Drop Date

Students will have until the last day of classes to drop courses without academic penalty. The deadline to drop two-semester courses will be the last day of classes in the second semester. This applies to all students (undergraduate, graduate and diploma) except for Doctor of Veterinary Medicine and Associate Diploma in Veterinary Technology (conventional and alternative delivery) students. The regulations and procedures for course registration are available in their respective Academic Calendars.

Copies of Out-of-class Assignments

Keep paper and/or other reliable back-up copies of all out-of-class assignments: you may be asked to resubmit work at any time.


The University promotes the full participation of students who experience disabilities in their academic programs. To that end, the provision of academic accommodation is a shared responsibility between the University and the student.

When accommodations are needed, the student is required to first register with Student Accessibility Services (SAS). Documentation to substantiate the existence of a disability is required; however, interim accommodations may be possible while that process is underway.

Accommodations are available for both permanent and temporary disabilities. It should be noted that common illnesses such as a cold or the flu do not constitute a disability.

Use of the SAS Exam Centre requires students to book their exams at least 7 days in advance and not later than the 40th Class Day.

For Guelph students, information can be found on the SAS website

Academic Integrity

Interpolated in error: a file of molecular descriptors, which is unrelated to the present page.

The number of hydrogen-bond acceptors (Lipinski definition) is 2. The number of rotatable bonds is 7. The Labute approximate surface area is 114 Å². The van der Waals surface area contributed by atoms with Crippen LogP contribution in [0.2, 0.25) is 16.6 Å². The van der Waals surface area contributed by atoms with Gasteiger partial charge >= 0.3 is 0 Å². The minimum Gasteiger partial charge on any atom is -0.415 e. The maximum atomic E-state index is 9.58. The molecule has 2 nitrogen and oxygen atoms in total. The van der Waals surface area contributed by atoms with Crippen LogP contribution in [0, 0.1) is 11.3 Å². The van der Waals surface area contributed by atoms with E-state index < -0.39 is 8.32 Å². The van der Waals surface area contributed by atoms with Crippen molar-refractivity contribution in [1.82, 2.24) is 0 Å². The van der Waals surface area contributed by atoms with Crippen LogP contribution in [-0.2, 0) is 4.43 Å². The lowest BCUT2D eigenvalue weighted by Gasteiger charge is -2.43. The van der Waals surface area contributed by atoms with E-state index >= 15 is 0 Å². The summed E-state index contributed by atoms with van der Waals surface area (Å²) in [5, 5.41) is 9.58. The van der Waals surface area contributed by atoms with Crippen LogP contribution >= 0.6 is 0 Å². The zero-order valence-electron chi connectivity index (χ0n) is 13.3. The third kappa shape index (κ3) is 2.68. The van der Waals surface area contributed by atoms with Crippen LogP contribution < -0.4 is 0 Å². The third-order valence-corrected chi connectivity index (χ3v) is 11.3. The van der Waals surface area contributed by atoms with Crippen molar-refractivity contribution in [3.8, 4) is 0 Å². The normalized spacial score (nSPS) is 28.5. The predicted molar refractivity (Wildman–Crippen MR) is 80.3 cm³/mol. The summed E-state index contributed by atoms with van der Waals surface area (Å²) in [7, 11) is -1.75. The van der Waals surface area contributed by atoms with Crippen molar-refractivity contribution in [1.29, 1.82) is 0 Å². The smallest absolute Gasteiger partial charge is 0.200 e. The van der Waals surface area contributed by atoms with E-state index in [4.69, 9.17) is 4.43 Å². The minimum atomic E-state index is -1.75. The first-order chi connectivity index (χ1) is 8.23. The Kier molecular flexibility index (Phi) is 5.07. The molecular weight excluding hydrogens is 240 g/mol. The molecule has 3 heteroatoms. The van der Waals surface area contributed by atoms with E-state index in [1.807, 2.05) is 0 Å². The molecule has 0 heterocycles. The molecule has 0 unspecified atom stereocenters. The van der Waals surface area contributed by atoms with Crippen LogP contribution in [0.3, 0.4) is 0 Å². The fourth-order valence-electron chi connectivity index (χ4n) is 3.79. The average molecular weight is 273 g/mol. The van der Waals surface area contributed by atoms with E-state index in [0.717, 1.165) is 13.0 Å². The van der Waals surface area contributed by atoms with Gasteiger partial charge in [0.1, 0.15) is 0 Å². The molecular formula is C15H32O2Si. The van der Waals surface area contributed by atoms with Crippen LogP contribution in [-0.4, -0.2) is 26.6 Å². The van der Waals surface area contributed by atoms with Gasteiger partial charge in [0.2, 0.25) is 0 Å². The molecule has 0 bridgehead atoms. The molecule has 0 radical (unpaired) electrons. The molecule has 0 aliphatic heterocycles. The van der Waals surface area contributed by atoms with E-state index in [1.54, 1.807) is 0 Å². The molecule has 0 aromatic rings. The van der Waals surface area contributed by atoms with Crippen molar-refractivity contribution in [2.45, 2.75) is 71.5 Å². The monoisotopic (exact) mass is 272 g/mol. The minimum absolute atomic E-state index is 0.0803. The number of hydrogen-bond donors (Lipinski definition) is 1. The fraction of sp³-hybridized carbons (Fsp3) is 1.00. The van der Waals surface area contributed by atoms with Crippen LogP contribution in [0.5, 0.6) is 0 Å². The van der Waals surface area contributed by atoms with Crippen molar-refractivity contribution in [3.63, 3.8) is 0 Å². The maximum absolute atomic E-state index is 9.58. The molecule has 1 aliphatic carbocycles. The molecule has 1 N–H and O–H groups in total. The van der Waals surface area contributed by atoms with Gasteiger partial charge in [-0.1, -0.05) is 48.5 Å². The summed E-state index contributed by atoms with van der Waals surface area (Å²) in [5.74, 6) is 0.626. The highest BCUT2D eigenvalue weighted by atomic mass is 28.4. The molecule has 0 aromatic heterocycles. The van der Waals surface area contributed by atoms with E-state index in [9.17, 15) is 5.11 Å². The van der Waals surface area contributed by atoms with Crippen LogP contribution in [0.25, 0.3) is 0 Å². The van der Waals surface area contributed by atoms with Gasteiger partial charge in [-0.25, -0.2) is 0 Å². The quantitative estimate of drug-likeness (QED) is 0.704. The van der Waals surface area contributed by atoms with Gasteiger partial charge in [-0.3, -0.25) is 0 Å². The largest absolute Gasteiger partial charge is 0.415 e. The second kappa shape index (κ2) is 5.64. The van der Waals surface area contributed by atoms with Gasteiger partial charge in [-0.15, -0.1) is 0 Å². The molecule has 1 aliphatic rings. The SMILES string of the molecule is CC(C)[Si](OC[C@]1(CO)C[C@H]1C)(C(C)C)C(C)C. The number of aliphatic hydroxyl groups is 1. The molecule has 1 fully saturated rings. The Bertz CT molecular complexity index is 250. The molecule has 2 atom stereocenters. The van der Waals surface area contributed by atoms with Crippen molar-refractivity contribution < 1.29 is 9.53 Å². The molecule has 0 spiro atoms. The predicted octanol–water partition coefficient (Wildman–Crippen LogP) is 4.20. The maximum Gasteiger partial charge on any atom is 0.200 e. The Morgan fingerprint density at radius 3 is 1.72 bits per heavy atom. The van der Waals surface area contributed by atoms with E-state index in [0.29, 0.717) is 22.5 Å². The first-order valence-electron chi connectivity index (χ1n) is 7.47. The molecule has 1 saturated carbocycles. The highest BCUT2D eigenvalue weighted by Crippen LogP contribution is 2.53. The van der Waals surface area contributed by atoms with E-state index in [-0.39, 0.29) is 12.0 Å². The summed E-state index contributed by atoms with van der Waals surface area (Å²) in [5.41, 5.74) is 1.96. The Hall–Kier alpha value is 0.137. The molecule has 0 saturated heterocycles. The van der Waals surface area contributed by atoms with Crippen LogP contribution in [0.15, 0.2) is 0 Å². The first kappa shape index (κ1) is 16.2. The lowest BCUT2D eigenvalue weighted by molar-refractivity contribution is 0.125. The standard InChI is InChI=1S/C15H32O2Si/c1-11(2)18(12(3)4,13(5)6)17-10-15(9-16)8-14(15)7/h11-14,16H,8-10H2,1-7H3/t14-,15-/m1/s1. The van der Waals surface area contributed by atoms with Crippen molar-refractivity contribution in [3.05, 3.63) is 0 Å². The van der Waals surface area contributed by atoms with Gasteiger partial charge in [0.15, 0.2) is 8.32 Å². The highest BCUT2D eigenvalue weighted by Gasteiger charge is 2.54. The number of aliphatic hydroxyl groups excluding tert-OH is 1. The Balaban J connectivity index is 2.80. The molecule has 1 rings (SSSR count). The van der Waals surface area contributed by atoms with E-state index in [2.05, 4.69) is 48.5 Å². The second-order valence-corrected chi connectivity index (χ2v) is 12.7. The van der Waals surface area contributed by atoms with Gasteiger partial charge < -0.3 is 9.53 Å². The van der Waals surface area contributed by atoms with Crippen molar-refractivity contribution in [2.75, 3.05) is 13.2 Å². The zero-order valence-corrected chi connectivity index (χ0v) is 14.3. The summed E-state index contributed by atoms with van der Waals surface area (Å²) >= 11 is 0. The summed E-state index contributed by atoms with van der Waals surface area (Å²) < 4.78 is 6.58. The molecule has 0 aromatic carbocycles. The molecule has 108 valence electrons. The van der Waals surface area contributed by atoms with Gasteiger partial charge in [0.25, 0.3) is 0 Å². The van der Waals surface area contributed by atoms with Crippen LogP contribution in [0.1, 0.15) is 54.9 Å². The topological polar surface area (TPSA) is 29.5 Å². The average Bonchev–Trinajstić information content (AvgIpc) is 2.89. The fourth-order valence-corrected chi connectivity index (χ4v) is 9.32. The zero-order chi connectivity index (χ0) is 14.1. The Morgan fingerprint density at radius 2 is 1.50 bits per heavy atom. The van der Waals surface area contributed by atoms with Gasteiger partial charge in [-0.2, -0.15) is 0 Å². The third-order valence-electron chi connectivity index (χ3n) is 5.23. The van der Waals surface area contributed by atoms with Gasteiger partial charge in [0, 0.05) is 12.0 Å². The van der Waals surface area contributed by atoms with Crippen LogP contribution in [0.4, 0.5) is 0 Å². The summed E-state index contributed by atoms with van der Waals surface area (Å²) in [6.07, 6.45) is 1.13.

The University of Guelph is committed to upholding the highest standards of academic integrity, and it is the responsibility of all members of the University community-faculty, staff, and students-to be aware of what constitutes academic misconduct and to do as much as possible to prevent academic offences from occurring. University of Guelph students have the responsibility of abiding by the University's policy on academic misconduct regardless of their location of study; faculty, staff, and students have the responsibility of supporting an environment that encourages academic integrity. Students need to remain aware that instructors have access to and the right to use electronic and other means of detection.

Please note: Whether or not a student intended to commit academic misconduct is not relevant for a finding of guilt. Hurried or careless submission of assignments does not excuse students from responsibility for verifying the academic integrity of their work before submitting it. Students who are in any doubt as to whether an action on their part could be construed as an academic offence should consult with a faculty member or faculty advisor.

Recording of Materials

Presentations that are made in relation to course work - including lectures - cannot be recorded or copied without the permission of the presenter, whether the instructor, a student, or guest lecturer. Material recorded with permission is restricted to use for that course unless further permission is granted.


The Academic Calendars are the source of information about the University of Guelph’s procedures, policies, and regulations that apply to undergraduate, graduate, and diploma programs.

Academic Calendars